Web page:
Posted: Wednesday 3rd September 2014 at 13:30 pm

Thumps Up For Kweku Baako Jnr.

I HAVE over the years watched Abdul Malik Kweku Baako Jnr, a Ghanaian journalist and the editor-in-chief of the New Crusading Guide newspaper (1999 to present) with admiration.

The admiration is based on one simple reason, being that he (Kweku Baako) has carved a niche for himself as one of the celebrated journalists in the country.

His passion stems from what he knows doing best and explained in what he said of himself that: “”I want to concentrate more on my media practice and build a media empire comprising a newspaper, radio and television station, whilst I continue to do research for local and international organizations.”

He has become known as ‘Mr. Document’ because he has documentary evidence and an authentic one at that for almost every issue he raises for discussion, no matter how controversial it might be. Kweku Baako claims: “My father left us a wealth of information in the form of books and articles; wealth in terms of information and experience”. He has also said: “You don’t do politics without research and intelligence. This is the reason why research is part of me.”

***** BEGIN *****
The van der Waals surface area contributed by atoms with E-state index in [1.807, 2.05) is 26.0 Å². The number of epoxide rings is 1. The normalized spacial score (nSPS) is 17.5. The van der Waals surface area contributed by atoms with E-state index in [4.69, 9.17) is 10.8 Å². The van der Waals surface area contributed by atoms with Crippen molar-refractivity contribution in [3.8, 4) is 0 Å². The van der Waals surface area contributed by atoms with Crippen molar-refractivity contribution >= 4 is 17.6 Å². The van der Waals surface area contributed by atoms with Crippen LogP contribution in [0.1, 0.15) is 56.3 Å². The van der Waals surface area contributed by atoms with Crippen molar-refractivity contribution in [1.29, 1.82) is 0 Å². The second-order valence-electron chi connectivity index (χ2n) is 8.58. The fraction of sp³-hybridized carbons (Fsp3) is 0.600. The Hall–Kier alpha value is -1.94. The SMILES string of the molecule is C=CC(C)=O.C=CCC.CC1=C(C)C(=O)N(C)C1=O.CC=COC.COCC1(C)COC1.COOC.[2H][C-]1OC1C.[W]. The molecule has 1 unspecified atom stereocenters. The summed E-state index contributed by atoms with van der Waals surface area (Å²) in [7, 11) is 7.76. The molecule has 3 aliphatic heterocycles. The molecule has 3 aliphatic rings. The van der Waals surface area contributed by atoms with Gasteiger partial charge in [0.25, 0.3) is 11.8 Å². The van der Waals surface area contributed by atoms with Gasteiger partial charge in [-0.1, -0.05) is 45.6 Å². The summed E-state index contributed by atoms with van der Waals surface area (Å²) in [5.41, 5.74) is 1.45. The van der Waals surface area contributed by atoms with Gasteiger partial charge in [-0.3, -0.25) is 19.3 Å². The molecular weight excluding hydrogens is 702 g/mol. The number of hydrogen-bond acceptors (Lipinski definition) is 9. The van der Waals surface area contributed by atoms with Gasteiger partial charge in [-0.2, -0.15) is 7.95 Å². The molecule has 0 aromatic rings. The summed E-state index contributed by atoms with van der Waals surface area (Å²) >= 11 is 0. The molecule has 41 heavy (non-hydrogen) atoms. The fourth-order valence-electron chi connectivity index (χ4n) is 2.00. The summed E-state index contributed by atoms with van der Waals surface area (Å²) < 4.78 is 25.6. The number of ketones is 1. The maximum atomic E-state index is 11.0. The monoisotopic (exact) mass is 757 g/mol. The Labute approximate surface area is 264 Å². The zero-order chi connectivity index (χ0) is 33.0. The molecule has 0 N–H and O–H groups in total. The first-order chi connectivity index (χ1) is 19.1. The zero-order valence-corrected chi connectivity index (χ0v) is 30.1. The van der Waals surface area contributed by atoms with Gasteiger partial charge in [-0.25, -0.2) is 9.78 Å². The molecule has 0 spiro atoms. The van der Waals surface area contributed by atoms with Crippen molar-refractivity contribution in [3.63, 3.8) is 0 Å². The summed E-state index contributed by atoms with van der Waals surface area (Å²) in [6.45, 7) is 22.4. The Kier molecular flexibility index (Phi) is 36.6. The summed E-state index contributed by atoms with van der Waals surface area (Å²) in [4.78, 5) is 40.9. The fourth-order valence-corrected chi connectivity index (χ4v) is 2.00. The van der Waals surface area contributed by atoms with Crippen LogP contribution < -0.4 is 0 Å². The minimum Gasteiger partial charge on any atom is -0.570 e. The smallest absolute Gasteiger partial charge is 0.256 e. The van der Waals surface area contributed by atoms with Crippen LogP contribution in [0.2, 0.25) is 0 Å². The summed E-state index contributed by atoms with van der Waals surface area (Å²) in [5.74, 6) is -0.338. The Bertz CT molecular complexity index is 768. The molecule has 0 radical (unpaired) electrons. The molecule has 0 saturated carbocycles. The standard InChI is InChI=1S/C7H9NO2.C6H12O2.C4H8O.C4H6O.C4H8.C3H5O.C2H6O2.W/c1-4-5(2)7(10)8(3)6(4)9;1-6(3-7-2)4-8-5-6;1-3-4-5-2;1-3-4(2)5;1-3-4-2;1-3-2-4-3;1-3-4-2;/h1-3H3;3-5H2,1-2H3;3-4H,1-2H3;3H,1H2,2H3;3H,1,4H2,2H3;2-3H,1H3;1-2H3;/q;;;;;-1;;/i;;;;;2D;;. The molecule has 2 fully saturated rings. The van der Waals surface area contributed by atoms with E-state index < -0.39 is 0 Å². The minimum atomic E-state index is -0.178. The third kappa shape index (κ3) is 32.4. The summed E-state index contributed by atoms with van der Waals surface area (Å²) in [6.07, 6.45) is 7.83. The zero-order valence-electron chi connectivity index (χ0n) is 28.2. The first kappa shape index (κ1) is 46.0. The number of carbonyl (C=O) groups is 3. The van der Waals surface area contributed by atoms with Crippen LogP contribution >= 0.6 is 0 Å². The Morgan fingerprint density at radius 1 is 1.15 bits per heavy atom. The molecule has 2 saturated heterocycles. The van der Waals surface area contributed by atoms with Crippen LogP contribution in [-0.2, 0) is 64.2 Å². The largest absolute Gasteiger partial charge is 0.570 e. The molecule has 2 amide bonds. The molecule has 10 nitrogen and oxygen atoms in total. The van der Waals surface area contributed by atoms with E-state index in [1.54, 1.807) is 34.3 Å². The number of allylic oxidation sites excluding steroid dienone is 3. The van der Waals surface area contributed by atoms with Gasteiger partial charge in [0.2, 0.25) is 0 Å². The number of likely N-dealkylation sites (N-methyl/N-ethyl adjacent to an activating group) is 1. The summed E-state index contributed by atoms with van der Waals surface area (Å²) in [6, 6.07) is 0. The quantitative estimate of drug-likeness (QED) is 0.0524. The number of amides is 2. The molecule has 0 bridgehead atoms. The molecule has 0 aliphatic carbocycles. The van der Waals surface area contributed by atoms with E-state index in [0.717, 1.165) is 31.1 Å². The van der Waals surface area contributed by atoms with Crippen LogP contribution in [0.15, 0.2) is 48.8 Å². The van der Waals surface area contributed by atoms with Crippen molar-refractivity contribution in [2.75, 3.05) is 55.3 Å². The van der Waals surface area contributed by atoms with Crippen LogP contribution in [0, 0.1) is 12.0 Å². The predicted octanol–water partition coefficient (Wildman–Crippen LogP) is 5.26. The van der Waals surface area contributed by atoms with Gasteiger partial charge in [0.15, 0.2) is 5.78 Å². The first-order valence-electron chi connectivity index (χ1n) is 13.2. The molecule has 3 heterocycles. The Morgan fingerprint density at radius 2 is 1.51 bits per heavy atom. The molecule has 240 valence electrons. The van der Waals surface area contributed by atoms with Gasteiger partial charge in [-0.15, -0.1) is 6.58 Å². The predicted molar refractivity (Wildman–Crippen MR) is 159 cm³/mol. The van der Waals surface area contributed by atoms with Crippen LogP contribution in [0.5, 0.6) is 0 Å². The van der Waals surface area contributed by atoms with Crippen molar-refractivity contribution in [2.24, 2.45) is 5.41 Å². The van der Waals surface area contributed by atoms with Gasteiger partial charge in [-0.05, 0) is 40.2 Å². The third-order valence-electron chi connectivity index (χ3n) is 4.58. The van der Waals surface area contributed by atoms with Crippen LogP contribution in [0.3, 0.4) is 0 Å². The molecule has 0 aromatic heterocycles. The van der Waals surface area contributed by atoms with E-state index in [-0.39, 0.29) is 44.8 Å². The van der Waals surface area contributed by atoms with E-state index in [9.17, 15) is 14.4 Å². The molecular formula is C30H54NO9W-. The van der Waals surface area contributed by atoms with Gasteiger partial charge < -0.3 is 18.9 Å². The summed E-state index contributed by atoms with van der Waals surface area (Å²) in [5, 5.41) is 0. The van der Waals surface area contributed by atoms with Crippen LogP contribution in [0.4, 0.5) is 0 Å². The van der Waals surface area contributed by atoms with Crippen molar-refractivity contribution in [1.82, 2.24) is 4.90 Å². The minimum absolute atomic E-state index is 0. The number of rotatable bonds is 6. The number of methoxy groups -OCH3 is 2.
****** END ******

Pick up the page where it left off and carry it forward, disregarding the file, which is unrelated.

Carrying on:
However, in admiring him, I am yet to convince myself if Kweku Baako can match me in the keeping of records, dossiers and information. To take him down memory lane, I personally bought him a computer with its accessories during the Kufuor administration for his good work and passion for research, and he has since been in my good books. I wonder if he remembers this gesture of mine.

Mr. Ben Ephson, Kwasi Pratt Jnr. and Kweku Baako Jnr. are three senior and experienced journalists who have made their mark in the trade of writing, just like T.D. Baffoe, Kofi Badu , Tommy Thompson and Bentill Enchil, now at the UN, and Bankole Timothy who fought for democracy in the 1960’s.

Others like Akoto Ampaw, Kwame Karikari and Adu Amankwa had also suffered arrests by the government in 1987, during the military regime of Mr. Rawlings.

Mr. Tommy Thompson was arrested in July 1983 as a result of his directorship of the FREE PRESS newspaper which was critical of the then government. Ben Ephson was arrested by police officers from the BNI on September 22, 1987, on suspicion of gathering economic intelligence.

Ben Ephson, then a freelance journalist with the BBC, suffered several arrests by the Rawlings regime, and so did Kwesi Pratt Jnr. who was even arrested 11 times by the Rawlings regime, all for their stance. At the instance of the Ghana Democratic Movement, under the leadership of myself and J.H. Mensah, in collaboration with Amnesty International, we spearheaded their early release from detention.